Mothers, orphans, and prevention of paediatric AIDS

  title={Mothers, orphans, and prevention of paediatric AIDS},
  author={Karen Palmore Beckerman},
  journal={The Lancet},

The global reach of HIV: preventing mother-to-child transmission.

  • J. Kriebs
  • Medicine
    The Journal of perinatal & neonatal nursing
  • 2002
The natural history of mother-to-child transmission in HIV, including the role of breastfeeding and the effectiveness of various treatment/prevention schemes in resource-poor communities is discussed.

Editorial: Giving antiretrovirals in the peripartum period to prevent mother‐to‐child HIV transmission in low‐income countries: only a short‐term stopgap measure

Offering highly active antiretroviral treatment (HAART) to pregnant women and their partners will improve the quality of life of HIV-infected parents and improve their parenting efforts, decrease child mortality and the number of orphans because parents remain alive and healthy.

HIV-Associated Tuberculosis in the Newborn and Young Infant

Maternal mortality rates due to tuberculosis (TB) and HIV in Sub-Saharan Africa now supersede obstetric-related causes of mortality and both HIV and TB must be prevented.

The use of short-course zidovudine to prevent perinatal transmission of human immunodeficiency virus in rural Kenya.

The findings suggest that implementation of programs for prevention of mother-to-child transmission of HIV in rural areas of Africa need to consider the various socioeconomic and cultural barriers that may prevent successful uptake of antiretroviral prophylaxes.

Perinatal HIV: special considerations.

  • D. Cohan
  • Medicine
    Topics in HIV medicine : a publication of the International AIDS Society, USA
  • 2003
The growing body of data on pregnancy and HIV may indicate a rising commitment to research of and support for the unique challenges HIV-infected families face.

Tuberculosis and tuberculosis/HIV co-infection in pregnancy.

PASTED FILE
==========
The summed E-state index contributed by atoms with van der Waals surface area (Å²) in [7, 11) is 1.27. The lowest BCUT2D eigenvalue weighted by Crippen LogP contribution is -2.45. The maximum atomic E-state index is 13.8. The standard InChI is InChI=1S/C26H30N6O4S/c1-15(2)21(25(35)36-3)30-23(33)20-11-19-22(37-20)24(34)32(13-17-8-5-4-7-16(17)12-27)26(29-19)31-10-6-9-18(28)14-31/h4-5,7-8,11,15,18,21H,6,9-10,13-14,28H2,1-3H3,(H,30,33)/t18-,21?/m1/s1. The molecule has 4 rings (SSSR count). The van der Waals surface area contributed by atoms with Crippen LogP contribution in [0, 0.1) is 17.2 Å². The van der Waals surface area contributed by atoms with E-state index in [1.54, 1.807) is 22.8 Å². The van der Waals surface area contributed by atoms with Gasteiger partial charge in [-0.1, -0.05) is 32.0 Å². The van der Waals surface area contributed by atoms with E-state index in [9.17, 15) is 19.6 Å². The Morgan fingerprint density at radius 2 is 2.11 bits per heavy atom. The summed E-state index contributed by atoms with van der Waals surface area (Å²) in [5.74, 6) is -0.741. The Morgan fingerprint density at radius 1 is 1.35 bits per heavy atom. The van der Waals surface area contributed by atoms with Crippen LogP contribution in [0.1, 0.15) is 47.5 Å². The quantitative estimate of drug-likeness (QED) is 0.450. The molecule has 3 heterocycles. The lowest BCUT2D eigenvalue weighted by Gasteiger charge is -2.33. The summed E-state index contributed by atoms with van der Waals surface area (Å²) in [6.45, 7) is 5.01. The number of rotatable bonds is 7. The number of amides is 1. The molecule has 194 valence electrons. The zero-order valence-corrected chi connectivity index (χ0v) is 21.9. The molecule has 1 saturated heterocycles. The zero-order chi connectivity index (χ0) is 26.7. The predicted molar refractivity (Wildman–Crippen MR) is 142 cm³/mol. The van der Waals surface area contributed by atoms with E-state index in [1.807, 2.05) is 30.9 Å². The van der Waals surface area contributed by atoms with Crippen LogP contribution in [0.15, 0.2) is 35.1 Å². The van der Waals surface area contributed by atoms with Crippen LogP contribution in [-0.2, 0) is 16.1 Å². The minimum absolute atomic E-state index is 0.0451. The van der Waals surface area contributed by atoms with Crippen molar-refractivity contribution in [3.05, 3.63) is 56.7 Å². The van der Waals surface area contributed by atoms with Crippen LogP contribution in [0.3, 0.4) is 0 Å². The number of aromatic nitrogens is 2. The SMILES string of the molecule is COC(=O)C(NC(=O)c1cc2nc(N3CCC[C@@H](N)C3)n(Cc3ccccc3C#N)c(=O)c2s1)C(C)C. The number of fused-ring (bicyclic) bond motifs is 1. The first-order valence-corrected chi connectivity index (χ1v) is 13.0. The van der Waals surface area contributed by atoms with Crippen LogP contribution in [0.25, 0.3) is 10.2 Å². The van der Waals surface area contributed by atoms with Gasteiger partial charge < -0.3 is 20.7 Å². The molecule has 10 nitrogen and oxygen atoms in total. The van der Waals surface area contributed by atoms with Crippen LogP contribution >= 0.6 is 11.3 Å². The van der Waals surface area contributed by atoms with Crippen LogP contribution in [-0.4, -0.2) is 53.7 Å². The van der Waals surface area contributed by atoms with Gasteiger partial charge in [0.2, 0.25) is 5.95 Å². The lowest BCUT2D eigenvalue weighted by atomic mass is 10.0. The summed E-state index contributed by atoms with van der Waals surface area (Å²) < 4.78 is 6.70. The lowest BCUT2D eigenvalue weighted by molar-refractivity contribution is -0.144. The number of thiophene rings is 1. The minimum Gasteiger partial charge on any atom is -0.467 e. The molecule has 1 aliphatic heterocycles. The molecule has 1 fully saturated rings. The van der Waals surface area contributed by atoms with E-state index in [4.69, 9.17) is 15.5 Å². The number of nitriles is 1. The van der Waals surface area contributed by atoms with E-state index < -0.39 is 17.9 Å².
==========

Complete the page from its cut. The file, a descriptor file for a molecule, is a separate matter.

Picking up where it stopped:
• M. Adhikari
  • Medicine
    Seminars in fetal & neonatal medicine
  • 2009

The Changing Trends of HIV Subtypes and Its Implication on Mother-to-Child Transmission

The first cases of Acquired Immune Deficiency Syndrome (AIDS) were described in the United States in 19811. In Kenya, the first case was recognized in 19842 and since that time, Human

Emerging resistance to nonnucleoside reverse transcriptase inhibitors: a warning and a challenge.

Reduced susceptibility to efavirenz was associated with decreased virologic suppression, and efAvirenz hypersusceptibility wasassociated with virologics response to treatment, and the effectiveness of the NNRTI class is impressive but not surprising.

Children orphaned by AIDS: a global perspective.

Strengthening existing family and community capacity to assist orphans in Africa should be the first priority and saving the lives of parents through access to antiretroviral therapies in resource-poor countries in conjunction with bold support for alleviation of poverty and education must be an integral part of the global response to the orphan crisis.



Consensus statement on antiretroviral treatment for AIDS in poor countries.

With soaring death rates from HIV/AIDS in low-income countries both the prevention of transmission of the virus and the treatment of those already infected must be global public health priorities.

Selection and fading of resistance mutations in women and infants receiving nevirapine to prevent HIV-1 vertical transmission (HIVNET 012)

NVPR was detected more frequently in infants than women following NVP prophylaxis, and different patterns of NVPR mutations were detected in women versus infants, and NVP-resistant HIV-1 faded from detection in women and infants over time.

Adherence to protease inhibitors, HIV-1 viral load, and development of drug resistance in an indigent population

A substantial proportion of homeless and marginally housed individuals had good adherence to PI therapy and a strong relationship was found between independent methods of measuring adherence and concurrent viral suppression.

Perinatal transmission of human immunodeficiency virus type 1 by pregnant women with RNA virus loads <1000 copies/ml.

Perinatal HIV-1 transmission occurs in only 1% of treated women with RNA virus loads <1000 copies/mL and may be almost eliminated with antiretroviral prophylaxis accompanied by suppression of maternal viremia.

Nonnucleoside Reverse Transcriptase Inhibitor Resistance

It is suggested that continued use of NNRTIs after emergence of resistance will produce variants of complex mutational patterns that limit future treatment options, and, therefore, strong consideration should be given to discontinuing NN RTIs after virologic failure is confirmed.